Enceladus, a small icy moon of Saturn, may have dramatically reoriented relative to its axis of rotation, rolling over to put an area of low density at the moons south pole. According to a new study, this reorientation process could explain the polar location of a region where NASAs Cassini spacecraft recently observed icy jets and plumes indicating active geysers of water vapor spewing from the moons surface.
"When we saw the Cassini results, we were surprised that this hot spot was located at the pole. So we set out to explain how it could end up at the pole if it didnt start there," said Francis Nimmo, assistant professor of Earth sciences at the University of California, Santa Cruz.
Coauthor Robert Pappalardo worked on the study while at the University of Colorado and is now at NASAs Jet Propulsion Laboratory in Pasadena. Nimmo and Pappalardo have proposed a reorientation process driven by an upwelling of warm, low-density material inside Enceladus. A similar reorientation process may also have operated on other small moons in the solar system, such as Uranuss moon Miranda, they said. The researchers described their findings in a paper published in the June 1 issue of the journal Nature.
Scientists discover particles similar to Majorana fermions
25.10.2016 | Chinese Academy of Sciences Headquarters
Light-driven atomic rotations excite magnetic waves
24.10.2016 | Max-Planck-Institut für Struktur und Dynamik der Materie
Ultrafast lasers have introduced new possibilities in engraving ultrafine structures, and scientists are now also investigating how to use them to etch microstructures into thin glass. There are possible applications in analytics (lab on a chip) and especially in electronics and the consumer sector, where great interest has been shown.
This new method was born of a surprising phenomenon: irradiating glass in a particular way with an ultrafast laser has the effect of making the glass up to a...
Terahertz excitation of selected crystal vibrations leads to an effective magnetic field that drives coherent spin motion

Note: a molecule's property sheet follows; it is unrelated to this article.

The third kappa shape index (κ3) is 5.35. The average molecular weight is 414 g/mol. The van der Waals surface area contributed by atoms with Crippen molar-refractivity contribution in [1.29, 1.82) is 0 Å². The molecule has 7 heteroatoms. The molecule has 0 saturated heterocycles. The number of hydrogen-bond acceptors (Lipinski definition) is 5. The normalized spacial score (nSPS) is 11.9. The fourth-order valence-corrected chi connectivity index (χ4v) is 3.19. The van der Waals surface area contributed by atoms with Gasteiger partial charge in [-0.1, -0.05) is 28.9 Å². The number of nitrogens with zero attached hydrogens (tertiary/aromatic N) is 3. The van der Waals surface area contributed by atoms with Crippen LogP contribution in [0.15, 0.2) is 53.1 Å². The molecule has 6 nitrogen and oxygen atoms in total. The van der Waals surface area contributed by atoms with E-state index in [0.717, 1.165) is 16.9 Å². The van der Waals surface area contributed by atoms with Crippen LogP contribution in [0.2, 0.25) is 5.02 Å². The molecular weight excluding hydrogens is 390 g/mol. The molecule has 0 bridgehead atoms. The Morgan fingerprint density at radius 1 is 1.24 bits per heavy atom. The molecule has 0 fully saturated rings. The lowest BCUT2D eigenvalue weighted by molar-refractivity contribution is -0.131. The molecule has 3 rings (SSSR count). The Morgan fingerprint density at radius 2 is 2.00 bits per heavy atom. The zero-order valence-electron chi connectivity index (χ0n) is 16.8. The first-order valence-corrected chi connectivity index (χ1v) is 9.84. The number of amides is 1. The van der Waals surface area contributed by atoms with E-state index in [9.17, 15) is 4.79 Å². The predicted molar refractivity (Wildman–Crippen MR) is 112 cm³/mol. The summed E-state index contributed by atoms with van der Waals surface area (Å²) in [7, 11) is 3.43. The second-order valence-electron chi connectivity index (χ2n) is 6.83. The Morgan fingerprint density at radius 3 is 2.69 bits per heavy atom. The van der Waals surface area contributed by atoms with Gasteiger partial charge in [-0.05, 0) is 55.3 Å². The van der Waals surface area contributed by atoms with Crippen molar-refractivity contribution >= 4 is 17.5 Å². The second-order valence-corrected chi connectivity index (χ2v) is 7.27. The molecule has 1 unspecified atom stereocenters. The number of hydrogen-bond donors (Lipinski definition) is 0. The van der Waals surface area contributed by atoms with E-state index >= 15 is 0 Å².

Controlling functional properties by light is one of the grand goals in modern condensed matter physics and materials science. A new study now demonstrates how...
Researchers from the Institute for Quantum Computing (IQC) at the University of Waterloo led the development of a new extensible wiring technique capable of controlling superconducting quantum bits, representing a significant step towards to the realization of a scalable quantum computer.
"The quantum socket is a wiring method that uses three-dimensional wires based on spring-loaded pins to address individual qubits," said Jeremy Béjanin, a PhD...
In a paper in Scientific Reports, a research team at Worcester Polytechnic Institute describes a novel light-activated phenomenon that could become the basis for applications as diverse as microscopic robotic grippers and more efficient solar cells.
A research team at Worcester Polytechnic Institute (WPI) has developed a revolutionary, light-activated semiconductor nanocomposite material that can be used...
By forcefully embedding two silicon atoms in a diamond matrix, Sandia researchers have demonstrated for the first time on a single chip all the components needed to create a quantum bridge to link quantum computers together.
"People have already built small quantum computers," says Sandia researcher Ryan Camacho. "Maybe the first useful one won't be a single giant quantum computer...
14.10.2016 | Event News
14.10.2016 | Event News
12.10.2016 | Event News
25.10.2016 | Earth Sciences
25.10.2016 | Power and Electrical Engineering
25.10.2016 | Process Engineering